County commissioners in January created a tax increment financing zone, covering about one-third of the county’s real estate market, from which they hope to divert $1.8 billion in property tax revenue over 30 years to pay for transit projects. The zone extends for half a mile to a mile along each side of six rail routes proposed in the SMART plan. The problem: Doing so will tap future potential tax revenue that will be needed to support core city services. Taxes from that area now account for $1.6 billion of the county’s $7.4 billion core budget.
CHALLENGE: Downtown Developments
On Flagler Street, the retail district in the heart of downtown Miami, the city’s reconstruction and beautification project — first proposed in 2011 — stalled last year. The city fired the project’s first contractor in April, halting work until it could find a new contractor. Then it extended the hiatus so developer Moishe Mana, who became the street’s largest property owner, could decide whether to incorporate cobblestones into the driving surface. Although construction began in 2016, only one block of six is finished.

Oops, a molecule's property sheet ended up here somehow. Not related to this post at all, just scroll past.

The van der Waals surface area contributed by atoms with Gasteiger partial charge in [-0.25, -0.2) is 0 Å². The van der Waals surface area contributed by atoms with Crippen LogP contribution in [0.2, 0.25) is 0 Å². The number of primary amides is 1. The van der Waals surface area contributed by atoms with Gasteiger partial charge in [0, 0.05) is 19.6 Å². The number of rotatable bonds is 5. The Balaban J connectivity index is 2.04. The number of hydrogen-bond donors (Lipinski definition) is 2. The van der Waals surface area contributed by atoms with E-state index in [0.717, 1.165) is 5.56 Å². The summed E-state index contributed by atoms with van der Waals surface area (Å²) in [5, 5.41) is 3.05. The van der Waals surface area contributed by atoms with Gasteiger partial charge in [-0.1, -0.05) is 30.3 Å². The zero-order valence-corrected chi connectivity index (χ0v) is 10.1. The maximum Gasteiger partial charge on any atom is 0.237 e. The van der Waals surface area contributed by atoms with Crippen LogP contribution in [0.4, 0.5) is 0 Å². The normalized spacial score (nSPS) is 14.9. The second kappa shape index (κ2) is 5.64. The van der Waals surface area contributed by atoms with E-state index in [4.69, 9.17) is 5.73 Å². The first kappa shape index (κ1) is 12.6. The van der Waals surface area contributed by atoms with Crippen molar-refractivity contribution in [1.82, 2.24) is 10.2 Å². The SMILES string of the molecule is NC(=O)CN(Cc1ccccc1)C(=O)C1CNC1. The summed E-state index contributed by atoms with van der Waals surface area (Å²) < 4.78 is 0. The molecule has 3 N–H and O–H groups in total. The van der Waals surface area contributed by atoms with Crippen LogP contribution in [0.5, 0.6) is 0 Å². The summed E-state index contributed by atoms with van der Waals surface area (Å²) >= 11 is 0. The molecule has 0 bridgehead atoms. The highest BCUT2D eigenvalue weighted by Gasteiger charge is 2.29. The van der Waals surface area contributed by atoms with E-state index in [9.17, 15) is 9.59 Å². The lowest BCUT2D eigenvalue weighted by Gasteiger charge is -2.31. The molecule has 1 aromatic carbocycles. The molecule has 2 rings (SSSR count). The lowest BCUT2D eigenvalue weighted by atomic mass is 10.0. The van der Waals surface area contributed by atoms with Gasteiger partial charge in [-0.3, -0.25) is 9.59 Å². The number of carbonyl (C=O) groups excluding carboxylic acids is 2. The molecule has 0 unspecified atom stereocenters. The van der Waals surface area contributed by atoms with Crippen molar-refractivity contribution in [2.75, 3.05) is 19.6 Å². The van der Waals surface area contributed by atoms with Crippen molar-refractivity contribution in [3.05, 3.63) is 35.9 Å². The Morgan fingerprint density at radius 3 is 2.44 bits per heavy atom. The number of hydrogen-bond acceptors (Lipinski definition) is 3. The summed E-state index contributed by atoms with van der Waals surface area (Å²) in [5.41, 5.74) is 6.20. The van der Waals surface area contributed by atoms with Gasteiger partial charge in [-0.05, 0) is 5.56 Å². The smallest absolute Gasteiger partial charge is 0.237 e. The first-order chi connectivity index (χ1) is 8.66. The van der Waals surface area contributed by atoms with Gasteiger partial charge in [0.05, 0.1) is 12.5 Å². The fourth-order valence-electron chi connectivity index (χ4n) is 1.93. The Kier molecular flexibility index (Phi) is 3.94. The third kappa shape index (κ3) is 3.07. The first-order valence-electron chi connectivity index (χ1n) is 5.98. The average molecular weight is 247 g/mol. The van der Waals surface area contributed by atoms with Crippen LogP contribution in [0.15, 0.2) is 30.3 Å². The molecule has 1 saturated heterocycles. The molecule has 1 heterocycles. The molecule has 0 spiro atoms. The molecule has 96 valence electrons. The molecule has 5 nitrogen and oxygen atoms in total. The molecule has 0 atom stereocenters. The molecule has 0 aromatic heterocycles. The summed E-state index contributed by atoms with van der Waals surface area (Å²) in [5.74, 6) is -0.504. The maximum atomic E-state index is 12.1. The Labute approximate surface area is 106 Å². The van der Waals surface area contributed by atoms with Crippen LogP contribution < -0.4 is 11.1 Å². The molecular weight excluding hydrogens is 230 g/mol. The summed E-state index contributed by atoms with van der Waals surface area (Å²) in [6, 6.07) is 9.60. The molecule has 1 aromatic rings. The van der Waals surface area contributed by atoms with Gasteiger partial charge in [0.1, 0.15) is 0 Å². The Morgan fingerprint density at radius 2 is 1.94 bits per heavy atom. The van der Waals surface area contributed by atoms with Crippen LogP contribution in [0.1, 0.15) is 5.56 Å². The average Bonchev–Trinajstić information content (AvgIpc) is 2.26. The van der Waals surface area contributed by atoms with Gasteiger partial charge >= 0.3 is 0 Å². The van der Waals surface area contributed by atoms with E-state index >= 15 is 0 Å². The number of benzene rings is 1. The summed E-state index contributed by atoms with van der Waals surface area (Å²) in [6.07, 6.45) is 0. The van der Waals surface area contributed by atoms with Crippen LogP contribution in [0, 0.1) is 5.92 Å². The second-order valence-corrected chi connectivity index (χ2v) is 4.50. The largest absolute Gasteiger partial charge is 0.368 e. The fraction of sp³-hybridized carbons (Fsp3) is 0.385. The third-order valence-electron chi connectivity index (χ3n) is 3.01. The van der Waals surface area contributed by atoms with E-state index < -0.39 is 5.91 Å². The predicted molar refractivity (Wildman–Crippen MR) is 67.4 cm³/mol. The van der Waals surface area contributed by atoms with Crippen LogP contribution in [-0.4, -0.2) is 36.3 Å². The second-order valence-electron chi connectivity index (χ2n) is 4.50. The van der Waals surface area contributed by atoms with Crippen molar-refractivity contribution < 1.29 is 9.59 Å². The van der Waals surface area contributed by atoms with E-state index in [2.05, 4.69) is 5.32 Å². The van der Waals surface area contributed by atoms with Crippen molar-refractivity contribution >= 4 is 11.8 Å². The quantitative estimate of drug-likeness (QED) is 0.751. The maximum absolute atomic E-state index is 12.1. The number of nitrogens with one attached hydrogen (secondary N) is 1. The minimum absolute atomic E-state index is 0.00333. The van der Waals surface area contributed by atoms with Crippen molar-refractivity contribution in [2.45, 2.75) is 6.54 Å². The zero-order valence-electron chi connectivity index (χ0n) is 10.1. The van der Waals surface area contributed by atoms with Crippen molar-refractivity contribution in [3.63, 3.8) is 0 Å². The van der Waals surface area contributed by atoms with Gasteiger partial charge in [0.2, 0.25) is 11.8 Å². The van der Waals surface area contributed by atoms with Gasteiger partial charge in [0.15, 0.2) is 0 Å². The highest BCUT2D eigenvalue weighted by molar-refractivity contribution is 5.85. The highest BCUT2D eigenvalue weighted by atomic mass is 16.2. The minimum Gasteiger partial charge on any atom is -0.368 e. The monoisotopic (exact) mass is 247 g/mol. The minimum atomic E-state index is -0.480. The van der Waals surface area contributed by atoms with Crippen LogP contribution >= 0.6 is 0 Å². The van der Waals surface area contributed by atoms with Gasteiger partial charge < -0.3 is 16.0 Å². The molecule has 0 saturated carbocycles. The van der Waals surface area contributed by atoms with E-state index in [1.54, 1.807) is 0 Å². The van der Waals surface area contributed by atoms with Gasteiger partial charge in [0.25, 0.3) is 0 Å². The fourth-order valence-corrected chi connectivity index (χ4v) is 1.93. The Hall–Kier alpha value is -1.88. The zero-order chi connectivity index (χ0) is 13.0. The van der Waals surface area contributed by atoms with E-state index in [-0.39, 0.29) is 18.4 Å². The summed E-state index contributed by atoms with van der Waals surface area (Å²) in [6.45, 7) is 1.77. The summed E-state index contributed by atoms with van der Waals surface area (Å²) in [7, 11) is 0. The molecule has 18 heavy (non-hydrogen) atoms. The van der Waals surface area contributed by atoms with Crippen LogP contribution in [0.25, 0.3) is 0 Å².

Meanwhile, the rest of downtown Miami is thriving. The Frost Museum of Science opened last year, next to the Perez Art Museum Miami. The taxable value of downtown properties hit $16.68 billion in 2016, up 10.25% from the previous year (which saw an increase in value of 12.7%). Roughly 37% of the city’s property tax base is downtown. Miami- Dade County Public Schools has allocated more than $50 million to expand and improve schools downtown.
CHALLENGE: Downtown Redevelopment
After years of work, Miami Beach designated two new historic districts in its North Beach area. The North Shore and Normandy Isles Local Historic Districts include 271 buildings that represent late-era Art Deco and post-war Miami Modern style. City planners are studying whether to add more waterfront properties, which are currently under a demolition moratorium.